December 16, 2012

An Insane Age: When Patriotism Attracts The Charge of Insanity

An excerpt from, "Attainted: The Life and Afterlife of Ezra Pound in Italy," by Luciano Mangiafico.
Defense counsel Cornell, who had first met Pound on November 20, had an easy time with his insanity defense. The four psychiatrists had come back to the judge with a unanimous report calling Pound delusional. The prosecutor, Isaiah Matlack, next moved for a public “insanity hearing” before a jury. The hearing was held on February 13, 1946, and the jury heard from Dr. Winfred Overholser, a psychiatric authority, who summed up:
"[Pound] shows a remarkable grandiosity … believes he has been designated to save the Constitution of the United States for the people of the United States … has a feeling that he has the key to the peace of the world through the writings of Confucius … believes that with himself as a leader a group of intellectuals could work for world order …mentally unfit to advise properly with counsel or to participate reasonably and intelligently in his own defense. He is, in other words, insane.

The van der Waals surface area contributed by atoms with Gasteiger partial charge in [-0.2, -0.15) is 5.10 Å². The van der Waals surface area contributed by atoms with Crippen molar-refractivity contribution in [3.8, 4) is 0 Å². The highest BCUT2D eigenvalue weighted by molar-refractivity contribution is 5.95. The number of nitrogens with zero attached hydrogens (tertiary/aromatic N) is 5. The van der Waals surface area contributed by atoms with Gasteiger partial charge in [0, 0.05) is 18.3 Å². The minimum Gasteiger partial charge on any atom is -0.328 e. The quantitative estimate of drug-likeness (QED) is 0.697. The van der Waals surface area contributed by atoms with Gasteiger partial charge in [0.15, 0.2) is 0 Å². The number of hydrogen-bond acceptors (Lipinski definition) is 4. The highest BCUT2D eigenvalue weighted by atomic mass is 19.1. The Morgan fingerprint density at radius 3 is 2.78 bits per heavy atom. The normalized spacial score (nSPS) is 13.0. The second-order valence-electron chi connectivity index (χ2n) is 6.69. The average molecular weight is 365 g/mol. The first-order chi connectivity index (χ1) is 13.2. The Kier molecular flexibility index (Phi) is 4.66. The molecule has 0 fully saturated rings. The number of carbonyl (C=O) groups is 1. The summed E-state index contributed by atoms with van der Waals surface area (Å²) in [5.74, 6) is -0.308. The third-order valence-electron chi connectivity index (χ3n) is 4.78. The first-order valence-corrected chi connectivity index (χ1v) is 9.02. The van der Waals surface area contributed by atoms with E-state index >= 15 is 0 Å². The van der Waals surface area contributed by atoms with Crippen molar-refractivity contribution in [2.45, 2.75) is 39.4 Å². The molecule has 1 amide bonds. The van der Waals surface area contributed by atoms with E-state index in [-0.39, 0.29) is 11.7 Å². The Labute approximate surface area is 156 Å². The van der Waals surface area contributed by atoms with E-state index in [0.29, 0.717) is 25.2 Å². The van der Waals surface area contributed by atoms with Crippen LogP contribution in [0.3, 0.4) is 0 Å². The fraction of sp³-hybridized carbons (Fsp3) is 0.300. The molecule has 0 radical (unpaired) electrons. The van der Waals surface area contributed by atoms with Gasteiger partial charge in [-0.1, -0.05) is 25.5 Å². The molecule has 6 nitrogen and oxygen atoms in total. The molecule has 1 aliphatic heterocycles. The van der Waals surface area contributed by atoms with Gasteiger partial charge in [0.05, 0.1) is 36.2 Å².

Dr. Winfred Overholser's Wikipedia: "1892 – October 6, 1964, was a U.S. psychiatrist, president of the American Psychiatric Association, and for 25 years the superintendent of St. Elizabeths Hospital, a federal institution for the mentally ill in Washington, D.C."

Today, the mentally ill in Washington D.C. are housed in Congress.